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Posts Tagged ‘NYPD’

UPDATE: NYPD Tries, Fails at Twitter Outreach

Looks like someone didn’t learn much from the #AskJPM fiasco.

As communications professionals we understand that groups providing services to the public generally benefit from highlighting their relationships with that public.

At the same time, unpopular campaigns seem to garner even more attention on social, don’t they?

In case you haven’t seen the aftermath of this terrible decision, we’ve got some pictures after the jump.

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NYPD Tells Cops: Don’t Post Racist Tweets, Please

Here’s a painfully simple lesson to stop an HR problem from becoming a big PR problem: discourage your employees from using their personal Twitter accounts to share their horribly racist opinions with the rest of the world.

To readers who don’t live in New York and may have missed the story, two Fire Department employees (one of whom happens to be the commissioner’s son) got some justifiably bad press for posting racist statements on their feeds. The first guy’s tweets included some slurs we’ve never even heard of as well as this infamous statement:

“I like jews about as much as hitler. #toofar? NOPE.”

Clever! The commish’s son later “chose to retire” from the force while the second offender got suspended without pay after being “outed” by the New York Post. Of course the NYPD would rather avoid the NYFD’s self-inflicted PR headache, so this week the organization released its first set of strict social media guidelines.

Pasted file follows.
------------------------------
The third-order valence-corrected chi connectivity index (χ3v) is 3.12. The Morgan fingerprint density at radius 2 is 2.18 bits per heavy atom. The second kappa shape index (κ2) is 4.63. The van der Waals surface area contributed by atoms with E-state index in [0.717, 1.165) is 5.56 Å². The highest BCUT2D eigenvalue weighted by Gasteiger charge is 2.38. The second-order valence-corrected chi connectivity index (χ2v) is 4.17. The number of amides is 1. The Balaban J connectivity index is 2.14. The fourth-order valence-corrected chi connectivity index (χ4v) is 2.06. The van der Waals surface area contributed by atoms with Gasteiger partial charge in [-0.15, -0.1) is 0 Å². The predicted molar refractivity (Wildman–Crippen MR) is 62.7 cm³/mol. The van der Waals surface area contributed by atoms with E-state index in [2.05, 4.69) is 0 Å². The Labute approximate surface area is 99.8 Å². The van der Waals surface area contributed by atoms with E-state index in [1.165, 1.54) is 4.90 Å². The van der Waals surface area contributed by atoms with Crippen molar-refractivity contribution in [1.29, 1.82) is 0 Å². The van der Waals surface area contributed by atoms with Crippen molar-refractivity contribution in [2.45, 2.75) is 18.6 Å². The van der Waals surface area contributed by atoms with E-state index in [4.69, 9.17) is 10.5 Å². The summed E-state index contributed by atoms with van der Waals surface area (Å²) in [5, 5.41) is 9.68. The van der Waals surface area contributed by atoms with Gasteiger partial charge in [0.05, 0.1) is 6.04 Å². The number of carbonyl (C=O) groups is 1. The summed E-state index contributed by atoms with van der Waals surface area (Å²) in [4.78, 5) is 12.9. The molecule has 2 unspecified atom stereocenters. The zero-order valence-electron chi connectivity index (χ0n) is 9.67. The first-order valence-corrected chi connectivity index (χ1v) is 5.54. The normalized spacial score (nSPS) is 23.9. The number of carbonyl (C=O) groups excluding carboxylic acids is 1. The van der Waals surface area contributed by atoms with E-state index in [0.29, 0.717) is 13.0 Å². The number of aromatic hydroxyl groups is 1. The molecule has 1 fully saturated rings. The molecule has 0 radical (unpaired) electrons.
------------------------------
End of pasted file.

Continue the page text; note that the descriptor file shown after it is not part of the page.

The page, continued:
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Humanitarian Cop Hits The Today Show

The New York City police officer behind this heartwarming viral photo/PR win appeared on NBC‘s Today this morning to flesh out his story.

Jennifer Foster, the tourist who snapped the pic, joined him, describing his now-famous decision to buy shoes and socks for a freezing homeless man as “an act of human kindness…he had no intention of receiving any credit for it”. Officer Lawrence DePrimo downplayed his instant celebrity, calling it “surreal and humbling” and saying that he simply did “what any other officer in this city would do”. One has to admire his modesty.

NYPD’s Heartwarming Photo Goes Viral

NYPD Facebook PhotoWe recently reported on the NYPD‘s social media unit and the department’s new-found skill in using Facebook and Twitter to track down criminals. Turns out New York City cops and their spokespeople also know how to use social media to generate some positive PR.

Here’s the story: On November 14, a tourist wandering through Times Square happened upon an officer tending to a barefoot homeless man. According to Officer Lawrence DePrimo, “It was freezing out and you could see the blisters on the man’s feet”–so he decided to stop in a nearby store and buy the guy a new pair of boots. The tourist snapped this photo of DePrimo presenting the boots, shared it, and presto–it went viral, quickly accumulating 350,000 likes, 90,000 shares and 22,000 comments on the department’s Facebook page.